The traditional Orthodox explanation, if accurate, would be compelling. That is, a neutral person who accepted the factual claim that God literally wrote the Torah would be compelled to accept its divinity. However, that Orthodox claim is difficult (impossible?) to maintain in light of modern bible scholarship.

Kugel takes a jujitsu-like approach to modern Bible scholarship. He fully accepts the historical claims of modern scholarship regarding the origins of the Torah, but then argues that these historical claims are irrelevant as far as the Torah's divinity is concerned. This approach has the advantage of not pitting a religious Jew against modern scholarship. (Since Galileo, religion has lost pretty much every battle it has fought from that very position.) However, the disadvantage of Kugel's approach is that the religious explanation is no longer compelling. That is, a neutral person who accepted the historical origins of the Torah may, but need not, accept its divinity.

And that requires a radical rethinking of much of Orthodoxy. A reasonable Jew might be Orthodox (as is Kugel) because one accepts the divinity of the Torah on some ground other than that God literally gave the Torah to Moses and the Jewish people. Given contemporary Orthodox mores, that is not a position one wants to discuss loudly at an oneg Shabbat.

Alternatively, one might note that if the early interpreters could understand the text of the Torah in a radically different way, then so can we. After all, we need not accept the four interpretive principles that Kugel notes. And we might be guided more strongly by some contemporary mores and traditional Jewish mores (both to varying degrees).
In fact, if traditional Jewish ideas on (say) the social role of women or the status of gays and lesbians was based on social conditions that existed 2000 years ago, but no longer exist today, than a modification of these traditional beliefs would be warranted. All this moves one towards Conservative, Reform, Reconstructionist, or some other type of Judaism. And given this understanding of the Torah, there is no compelling argument that one should remain Orthodox. One might, but one might believe that other branches of Judaism are better.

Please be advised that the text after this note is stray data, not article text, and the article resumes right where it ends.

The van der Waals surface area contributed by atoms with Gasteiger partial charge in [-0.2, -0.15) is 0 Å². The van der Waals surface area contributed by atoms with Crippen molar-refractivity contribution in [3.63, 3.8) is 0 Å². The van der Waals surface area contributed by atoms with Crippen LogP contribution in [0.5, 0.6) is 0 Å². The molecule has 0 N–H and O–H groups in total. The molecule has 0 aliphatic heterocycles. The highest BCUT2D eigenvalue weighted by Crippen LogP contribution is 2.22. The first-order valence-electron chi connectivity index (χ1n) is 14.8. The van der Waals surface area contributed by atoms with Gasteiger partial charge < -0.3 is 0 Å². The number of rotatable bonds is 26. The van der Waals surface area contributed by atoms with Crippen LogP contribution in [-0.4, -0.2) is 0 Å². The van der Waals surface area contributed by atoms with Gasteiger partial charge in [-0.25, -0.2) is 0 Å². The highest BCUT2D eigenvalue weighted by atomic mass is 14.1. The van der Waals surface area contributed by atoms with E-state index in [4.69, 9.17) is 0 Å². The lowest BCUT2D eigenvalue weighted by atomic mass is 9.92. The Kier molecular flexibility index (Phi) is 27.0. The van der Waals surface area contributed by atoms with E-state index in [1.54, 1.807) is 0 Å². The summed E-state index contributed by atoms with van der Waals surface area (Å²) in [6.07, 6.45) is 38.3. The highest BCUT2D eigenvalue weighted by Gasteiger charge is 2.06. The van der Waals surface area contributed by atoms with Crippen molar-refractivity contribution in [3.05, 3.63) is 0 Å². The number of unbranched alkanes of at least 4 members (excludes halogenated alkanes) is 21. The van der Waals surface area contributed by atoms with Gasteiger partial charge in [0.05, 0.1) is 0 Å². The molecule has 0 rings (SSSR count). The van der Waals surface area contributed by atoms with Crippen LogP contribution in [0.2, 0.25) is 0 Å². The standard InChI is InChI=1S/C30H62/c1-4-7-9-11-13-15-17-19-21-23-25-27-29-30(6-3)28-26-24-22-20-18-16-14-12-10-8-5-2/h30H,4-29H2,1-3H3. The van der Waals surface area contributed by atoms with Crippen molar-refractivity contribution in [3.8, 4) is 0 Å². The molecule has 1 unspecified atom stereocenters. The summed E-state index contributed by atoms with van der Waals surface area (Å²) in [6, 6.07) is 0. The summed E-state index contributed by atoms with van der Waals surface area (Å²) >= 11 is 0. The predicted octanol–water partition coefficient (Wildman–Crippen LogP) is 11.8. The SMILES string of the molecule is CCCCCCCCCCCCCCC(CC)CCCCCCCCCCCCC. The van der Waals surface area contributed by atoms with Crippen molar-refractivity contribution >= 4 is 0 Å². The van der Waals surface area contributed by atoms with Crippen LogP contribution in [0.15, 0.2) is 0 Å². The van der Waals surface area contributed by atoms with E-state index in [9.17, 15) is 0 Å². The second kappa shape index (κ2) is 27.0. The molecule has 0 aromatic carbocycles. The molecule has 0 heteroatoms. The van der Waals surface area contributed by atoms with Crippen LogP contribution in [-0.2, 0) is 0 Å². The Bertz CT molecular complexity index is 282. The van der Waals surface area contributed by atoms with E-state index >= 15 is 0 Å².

All this might ultimately be a very good development for Orthodoxy. Leading Jewish thinkers have often welcomed new scientific and scholarly developments, and Judaism has changed as a result. (Maimonides moved Judaism squarely into the middle ages.) But the Orthodox approach to recent scientific and scholarly developments (evolution, geology Bible scholarship, etc.) has often been to circle the wagons and counter-attack. This leads to silly spectacles, such as Orthodox rabbis with no training in evolutionary biology explaining why the central basis for much of contemporary biology is flawed. Detailed pseudo-explanations of reptilian DNA, or the bombardier beetle, or the evolution of the eye, followed by "QED --- the whole thing is worthless." This sort of thinking is not only poorly-reasoned, but it is more likely to backfire and turn people (especially more intelligent or knowledgeable people) away from Orthodoxy.

Orthodoxy might be much better off it if focuses on its real strengths: a highly cohestive and caring community, links to tradition, seriousness and extensiveness of learning, etc. It is much worse off it it focuses on its weaknesses: disagreements with science, scholarship, and compelling and good contemporary social mores.

It seems to me that the proper response of Orthodox Jews to the compelling conclusions modern Bible scholarship is not to denegrate or dismiss them, but to develop a better theory of revelation. Kugel, to his credit, has done so.

blog comments powered by Disqus